Mortgage Fraud Banking Syndicate Challenged in Pennsylvania
By Mark Anderson
Monetary reformer Mickey Paoletta has cleared a key legal hurdle with the Pennsylvania Supreme Court in his effort to use a “King’s Bench” petition to beat mortgage fraud and mortgage fraudsters. The Pennsylvania Supreme Court on June 12 stamped the relevant documents and finally officially agreed to review a “King’s Bench” petition filed by a citizen under the auspices of noted monetary-reform activist Mickey Paoletta. This development represents a significant step forward in Paoletta’s 35 years of effort to expose the corrupt banking system and its allies in the legal field. But getting the high court to move this matter forward was grueling.
“They put us through pure hell for seven or eight days in a row, but they accepted it—reluctantly,” Paoletta told AFP, referring to what he and embattled York, Penn. homeowner-petitioner Christopher Inch experienced. “There’s corruption in the highest places, and more and more people know what’s up. They want it stopped.”
According to Paoletta, the means of stopping it is found in the “King’s Bench jurisdiction”—a British common-law legal concept carried over to several states during America’s formative years, including the commonwealths of Pennsylvania and Virginia. The goal in Pennsylvania is to compel the high court to uphold the law and carry out broad oversight of the lower courts, and of those licensed to practice law, in order to stop, in blanket fashion, the torrent of fraudulent foreclosure proceedings against homeowners such as Inch.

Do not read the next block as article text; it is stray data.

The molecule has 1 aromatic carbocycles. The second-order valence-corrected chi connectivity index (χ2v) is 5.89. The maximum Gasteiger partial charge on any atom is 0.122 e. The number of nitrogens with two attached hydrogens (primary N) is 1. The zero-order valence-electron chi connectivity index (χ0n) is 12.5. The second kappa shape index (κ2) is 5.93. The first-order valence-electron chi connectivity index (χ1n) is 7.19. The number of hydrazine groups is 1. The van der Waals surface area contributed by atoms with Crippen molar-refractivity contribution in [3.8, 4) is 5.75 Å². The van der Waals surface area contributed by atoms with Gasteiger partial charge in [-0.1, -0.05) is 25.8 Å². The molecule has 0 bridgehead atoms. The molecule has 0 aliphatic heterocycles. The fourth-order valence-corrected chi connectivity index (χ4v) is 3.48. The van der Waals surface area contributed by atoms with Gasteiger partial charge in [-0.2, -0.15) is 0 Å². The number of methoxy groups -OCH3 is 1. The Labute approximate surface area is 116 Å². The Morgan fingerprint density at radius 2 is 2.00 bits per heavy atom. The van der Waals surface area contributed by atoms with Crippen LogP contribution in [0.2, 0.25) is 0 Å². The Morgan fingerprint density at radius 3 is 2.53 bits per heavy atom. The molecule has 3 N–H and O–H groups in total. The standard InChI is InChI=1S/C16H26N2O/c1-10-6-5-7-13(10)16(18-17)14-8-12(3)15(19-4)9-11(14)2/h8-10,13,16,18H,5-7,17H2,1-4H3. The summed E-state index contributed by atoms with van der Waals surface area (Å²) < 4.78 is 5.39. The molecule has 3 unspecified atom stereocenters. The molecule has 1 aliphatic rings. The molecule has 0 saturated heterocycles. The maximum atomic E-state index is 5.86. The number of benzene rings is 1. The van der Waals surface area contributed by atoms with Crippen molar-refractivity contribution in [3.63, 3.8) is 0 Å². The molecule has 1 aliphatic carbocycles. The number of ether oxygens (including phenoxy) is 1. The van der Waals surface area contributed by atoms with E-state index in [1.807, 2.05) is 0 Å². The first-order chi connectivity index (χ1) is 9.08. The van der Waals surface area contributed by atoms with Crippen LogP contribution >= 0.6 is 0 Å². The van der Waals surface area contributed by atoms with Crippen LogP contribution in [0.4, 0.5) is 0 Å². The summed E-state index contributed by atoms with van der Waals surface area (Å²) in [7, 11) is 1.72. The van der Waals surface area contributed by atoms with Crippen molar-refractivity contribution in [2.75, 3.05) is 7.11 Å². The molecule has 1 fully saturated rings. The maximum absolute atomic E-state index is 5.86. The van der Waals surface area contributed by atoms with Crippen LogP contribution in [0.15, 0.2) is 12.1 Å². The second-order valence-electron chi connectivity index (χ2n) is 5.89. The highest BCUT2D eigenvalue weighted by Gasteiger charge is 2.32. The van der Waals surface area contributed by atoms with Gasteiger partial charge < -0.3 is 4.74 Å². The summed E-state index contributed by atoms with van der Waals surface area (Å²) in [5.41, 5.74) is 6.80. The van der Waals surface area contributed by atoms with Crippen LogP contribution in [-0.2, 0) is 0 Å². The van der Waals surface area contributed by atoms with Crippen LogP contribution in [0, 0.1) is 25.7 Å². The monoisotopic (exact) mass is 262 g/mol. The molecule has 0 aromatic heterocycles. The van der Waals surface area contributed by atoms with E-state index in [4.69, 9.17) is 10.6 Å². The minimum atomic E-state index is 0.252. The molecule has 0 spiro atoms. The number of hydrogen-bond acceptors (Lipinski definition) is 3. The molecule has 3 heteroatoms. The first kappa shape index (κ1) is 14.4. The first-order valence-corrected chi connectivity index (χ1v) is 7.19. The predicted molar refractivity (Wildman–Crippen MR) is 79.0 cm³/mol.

This is explained in Inch’s petition being reviewed by the Pennsylvania Supreme Court. Section six of the petition states: “This petitioner makes application to this court to invoke its inherent supervisory power over this case [a lending company’s ongoing lawsuit versus Inch] and the other similar state cases and take corrective action over its licensed attorneys and inferior tribunals.”
Section seven adds that Inch petitioned the court “to grant an injunction on this conspiratorial enterprise, to grant relief in connection with an issue of immediate public importance that has affected thousands of homeowners and potentially could affect thousands more.”
Beyond the crucial element expressed in sections six and seven—intended to get the high court to accelerate relief for Inch and all other similarly oppressed homeowners in one fell swoop rather than one case at a time—the information in sections eight and nine is of paramount importance. It outlines for the court the “extrinsic fraud used to obtain a summary or default judgment” against homeowners whose homes are under foreclosure on the basis of “forged and fraudulent foreclosure documents.”